Managing Electrostatic Discharge – CompTIA A+ 220-801: 5.1

| February 5, 2013


Electrostatic discharges can quickly damage your computer equipment. In this video, you’ll learn about static electricity and how you can keep your silicon away from ESD.
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When we’re using electricity, we’re so used to plugging into a power source and having that electricity move through a device. It completes a circuit. It’s able to power our equipment. And it’s constantly in motion.

But static electricity doesn’t work that way. Static electricity doesn’t move at all. The problem that you have with static electricity is not that it exists. The problem is when it decides to actually move and discharge itself. That’s when you start to have problems with equipment.

When you look at computer components especially, those are extremely sensitive to electrostatic discharges. You can see an example of this from NASA’s JPL. They have an electron microscope that they use to look at what the damage actually is. You obviously wouldn’t be able to see this with the human eye. But you can clearly see that there are problems when you have a static electricity discharge.

If you start doing the measurements of this, you can feel a static discharge when you rub your feet across a carpeted floor and touch a doorknob. You’ll feel it at about 3,500 volts. When you start to damage a component however, you don’t need anywhere near that type of voltage. You can have as little as 100 volts or less, and you’ve already created a problem. You’ve already damaged that very sensitive electronic equipment.

There are many different ways to control electrostatic discharge. One way is to keep the humidity in a room or an area somewhere around 60% humidity and higher. The problem you have of course is when you’re working with electronic equipment or even when we are working in an office environment, it’s air conditioned. And that air conditioning itself is pulling humidity out of the air.

So that’s not always the best possible scenario, and our electronic equipment doesn’t like to sit in very humid areas. And it’s uncomfortable for us to work in. So perhaps that’s not the best way to prevent ESD. But obviously in very humid areas, there’s not as much ESD of an issue as it would be in areas where there wasn’t as much humidity.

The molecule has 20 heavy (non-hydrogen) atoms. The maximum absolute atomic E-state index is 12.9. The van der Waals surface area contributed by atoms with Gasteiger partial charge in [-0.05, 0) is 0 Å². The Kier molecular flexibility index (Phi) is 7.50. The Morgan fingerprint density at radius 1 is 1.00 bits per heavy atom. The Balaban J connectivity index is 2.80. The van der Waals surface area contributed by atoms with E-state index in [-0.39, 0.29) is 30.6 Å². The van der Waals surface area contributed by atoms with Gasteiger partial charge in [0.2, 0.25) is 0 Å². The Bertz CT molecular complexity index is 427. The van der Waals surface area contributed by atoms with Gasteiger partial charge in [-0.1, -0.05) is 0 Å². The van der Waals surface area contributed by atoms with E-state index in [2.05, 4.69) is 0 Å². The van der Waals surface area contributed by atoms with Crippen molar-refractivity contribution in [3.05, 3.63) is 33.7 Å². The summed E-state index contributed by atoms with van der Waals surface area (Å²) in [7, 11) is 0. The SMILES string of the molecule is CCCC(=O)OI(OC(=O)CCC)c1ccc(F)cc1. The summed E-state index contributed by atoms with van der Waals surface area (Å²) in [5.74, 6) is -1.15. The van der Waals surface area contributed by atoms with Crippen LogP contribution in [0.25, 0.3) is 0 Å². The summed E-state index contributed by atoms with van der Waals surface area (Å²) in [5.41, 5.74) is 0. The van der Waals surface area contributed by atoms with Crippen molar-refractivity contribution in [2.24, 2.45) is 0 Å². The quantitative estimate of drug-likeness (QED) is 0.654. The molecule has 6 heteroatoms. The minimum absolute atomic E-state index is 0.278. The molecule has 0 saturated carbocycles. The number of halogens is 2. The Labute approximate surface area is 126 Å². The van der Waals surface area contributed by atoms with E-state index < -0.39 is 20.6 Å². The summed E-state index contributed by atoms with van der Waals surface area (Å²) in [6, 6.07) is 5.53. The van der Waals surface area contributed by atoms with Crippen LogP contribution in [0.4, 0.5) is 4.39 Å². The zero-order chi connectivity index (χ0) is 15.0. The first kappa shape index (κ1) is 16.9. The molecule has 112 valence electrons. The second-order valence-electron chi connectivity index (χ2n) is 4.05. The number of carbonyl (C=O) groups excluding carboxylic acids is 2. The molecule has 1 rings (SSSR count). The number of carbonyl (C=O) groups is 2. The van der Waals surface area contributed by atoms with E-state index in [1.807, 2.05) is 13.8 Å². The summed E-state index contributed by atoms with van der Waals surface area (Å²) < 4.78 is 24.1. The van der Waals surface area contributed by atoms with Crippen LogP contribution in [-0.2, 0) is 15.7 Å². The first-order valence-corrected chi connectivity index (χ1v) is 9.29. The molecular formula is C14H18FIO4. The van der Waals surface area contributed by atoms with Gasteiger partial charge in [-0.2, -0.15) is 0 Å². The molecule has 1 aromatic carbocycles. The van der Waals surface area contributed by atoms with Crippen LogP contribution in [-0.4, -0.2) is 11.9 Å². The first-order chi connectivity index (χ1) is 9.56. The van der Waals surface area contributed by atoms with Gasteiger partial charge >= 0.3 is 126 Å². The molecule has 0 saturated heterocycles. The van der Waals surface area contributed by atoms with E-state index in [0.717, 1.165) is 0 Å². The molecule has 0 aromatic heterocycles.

When you’re working with your computing equipment, there’s a very easy things you can do to help minimize the instances of electrostatic discharge. One is when you’re working with your computer to of course always disconnect it from a power source. You don’t want to have any part of you directly connected to anything that might be with a wall outlet or power source.

Before you touch any of the components inside of your computer, simply touch a part of the exposed metal case surrounding it. This will create a equilibrium of electrical potential between yourself and what you’re working on. And if there is any type of ESD it will be on the metal case, which of course isn’t going to be affected by any type of electrostatic discharge.

A good best practice is to never touch directly those components that are on your adapter cards or your memory chips or anything else that’s inside of your computer. If there was an electrostatic discharge, it would obviously go directly from you into that component. Instead, simply hold the edges of the device you’re working on. That way if there is an electrostatic discharge it’s going to go into the edge of the component, and hopefully not affect the actual components themselves.

Another best practice to minimize ESD is to use an electrostatic pad or to stand on an electrostatic mat. These devices are commonly connected to the electrical ground that’s on the power supply coming right out of the wall. But it’s important to remember that these devices have resistors inside of them that will prevent any type of voltage from ever getting to you. It’s important to keep in mind that you should never directly connect to any type of electrical wall outlet. Always use something like this devices that are specifically designed to connect only to the ground. And they’re designed to protect you from any type of voltage discharge.

If you’re removing components from inside of a computer and you’re taking them somewhere else, you’re obviously not going to be on an electrostatic mat or electrostatic pad or even be protected from any type of ESD as you travel from point A to point B. So you want to use something like this. This is an anti static bag, and this bag will help protect these components from any type of ESD as you’re moving them from place to place.

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Category: CompTIA A+ 220-801

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